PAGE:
Highs and lows of open source
Free software typically is produced using the open source model, meaning that the source code is publicly accessible. Andrew J Baltazar tells more.
Purchasing a computer is an enormous expense in itself. Adding software to your new machine will drain your wallet even further. Computer users often shell out thousands of rupees for commercial applications like Microsoft Office and Adobe Photoshop, but comparable programs are available for free download on the Internet.
And it’s legal, no strings attached. Free software typically is produced using the open source model, meaning that the source code - the core recipe of a computer program - is publicly accessible. Moreover, anyone can volunteer to help build those programs. And improve upon them.
There is a free open source software (FOSS) equivalent to many of the commercial offerings, from Web browsers to photo editors to document format converters, says Sudev Barar, member of the Indian Linux Users Group.
“Open source works, it delivers what you want and it’s free,” says Barar, who also heads Nuchem Limited, a Faridabad-based chemical engineering company that uses FOSS tools to run its computers.
Many small businesses across India have transitioned to FOSS, according to Raju Mathur, head at Kandalaya, an open source consulting firm named after the Sanskrit word for ‘abundance.’
A subscription to Oracle’s customer relations management suite Siebel CRM On Demand starts at $70 per month for each user. Compare that to SugarCRM, which offers much of the same functionality as Siebel. Sugar comes in a commercial version ranging from $20 to $75 per user per month, as well as an open source version – which comes free. The idea is for small businesses to try Sugar Open Source and modify it as they wish. Later, they could upgrade to the commercial version, which provides additional support, documentation and features.
One downside to installing FOSS is that companies may have to invest in software configuration and training, Barar said. To have a programmer add a new feature to SugarCRM, for instance, would be around Rs 30,000. Two days of training employees on how to use a specific open source program would set you back another Rs. 20,000.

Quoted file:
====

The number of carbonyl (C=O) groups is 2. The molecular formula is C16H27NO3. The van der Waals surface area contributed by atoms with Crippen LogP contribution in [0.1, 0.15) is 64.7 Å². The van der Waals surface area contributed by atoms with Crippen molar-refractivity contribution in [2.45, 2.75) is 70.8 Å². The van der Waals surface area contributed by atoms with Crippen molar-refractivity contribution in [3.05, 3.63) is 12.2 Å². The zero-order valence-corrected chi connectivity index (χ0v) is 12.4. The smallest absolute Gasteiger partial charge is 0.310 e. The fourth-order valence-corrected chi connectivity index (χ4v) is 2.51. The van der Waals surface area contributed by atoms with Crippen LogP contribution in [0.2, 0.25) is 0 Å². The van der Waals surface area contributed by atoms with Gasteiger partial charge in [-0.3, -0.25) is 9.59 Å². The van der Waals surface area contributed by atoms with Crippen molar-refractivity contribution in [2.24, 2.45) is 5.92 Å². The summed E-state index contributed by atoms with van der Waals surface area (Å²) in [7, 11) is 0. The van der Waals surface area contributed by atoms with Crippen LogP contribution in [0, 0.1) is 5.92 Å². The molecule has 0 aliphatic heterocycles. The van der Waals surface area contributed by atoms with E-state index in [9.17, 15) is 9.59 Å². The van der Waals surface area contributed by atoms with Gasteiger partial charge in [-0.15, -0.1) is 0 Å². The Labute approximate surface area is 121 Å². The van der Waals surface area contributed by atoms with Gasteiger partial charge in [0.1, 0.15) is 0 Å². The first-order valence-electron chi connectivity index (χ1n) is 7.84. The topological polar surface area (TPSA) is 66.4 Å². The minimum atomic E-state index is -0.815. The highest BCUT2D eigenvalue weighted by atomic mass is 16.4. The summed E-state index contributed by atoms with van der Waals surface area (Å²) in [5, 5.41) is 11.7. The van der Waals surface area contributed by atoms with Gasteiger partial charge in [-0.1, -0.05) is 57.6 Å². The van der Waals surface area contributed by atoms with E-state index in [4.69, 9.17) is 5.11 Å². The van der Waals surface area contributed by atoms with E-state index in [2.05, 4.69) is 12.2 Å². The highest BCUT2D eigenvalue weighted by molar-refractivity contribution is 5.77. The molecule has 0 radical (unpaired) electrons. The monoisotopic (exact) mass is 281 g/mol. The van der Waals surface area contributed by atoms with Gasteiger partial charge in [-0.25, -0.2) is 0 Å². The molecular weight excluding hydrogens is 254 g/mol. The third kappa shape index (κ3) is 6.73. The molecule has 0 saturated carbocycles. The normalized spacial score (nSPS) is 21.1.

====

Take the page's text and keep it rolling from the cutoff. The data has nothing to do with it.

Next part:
Though costs could add up initially, businesses tend to spend less after two to three years, as they no longer have to renew pricey commercial licences on a yearly basis, said Kandalaya’s Mathur.
Prithvi Pal Singh, IT manager at the Delhi-based OM Logistics, said his company has been able to cut back on expenses in the seven years since it began using FOSS. Running Windows would have meant buying licences for each computer for more than Rs. 5000 each. On top of that, the company would have had to purchase productivity tools, anti-virus and other security software. The combined cost of even just the basic applications would have been upwards of Rs 25,000 per desktop.
Similarly, Nuchem Limited, Barar’s company, saves around Rs 5 lakh each year by running FOSS applications on each of its 120 to 150 terminals.
In addition to reducing expenses, most FOSS tools are easy to install and use, Barar said. For example, getting the entire Open Office suite is as simple as downloading it from the openoffice.org Web site Still, Microsoft argues its Windows software is more secure than open source alternatives because security updates and bug fixes for Windows are released more frequently than those for Linux. According to research by Secunia, a Demark-based vulnerability intelligence provider, Microsoft Windows Server 2003 had less than half the software vulnerabilities compared with Red Hat Enterprise Linux. On the other side, open source advocates claim that Linux has the security edge because a program’s code can be custom tailored to fit special security needs.
State governments have been encouraging the adoption of open source by households and businesses, said Deepak Pathak, Professor and Head at the Indian Institute of Technology’s Kanwal Rekhi School of Information Technology. They also have called for the formation of more open source communities like the Indian Linux Users Group to help drive the process. India’s market share of open source is negligible compared with commercial software. “The progress might seem small in terms of numbers,” Pathak said. “But if we realize that five years ago most people didn’t even bother with open source, then I think it’s a significant step.”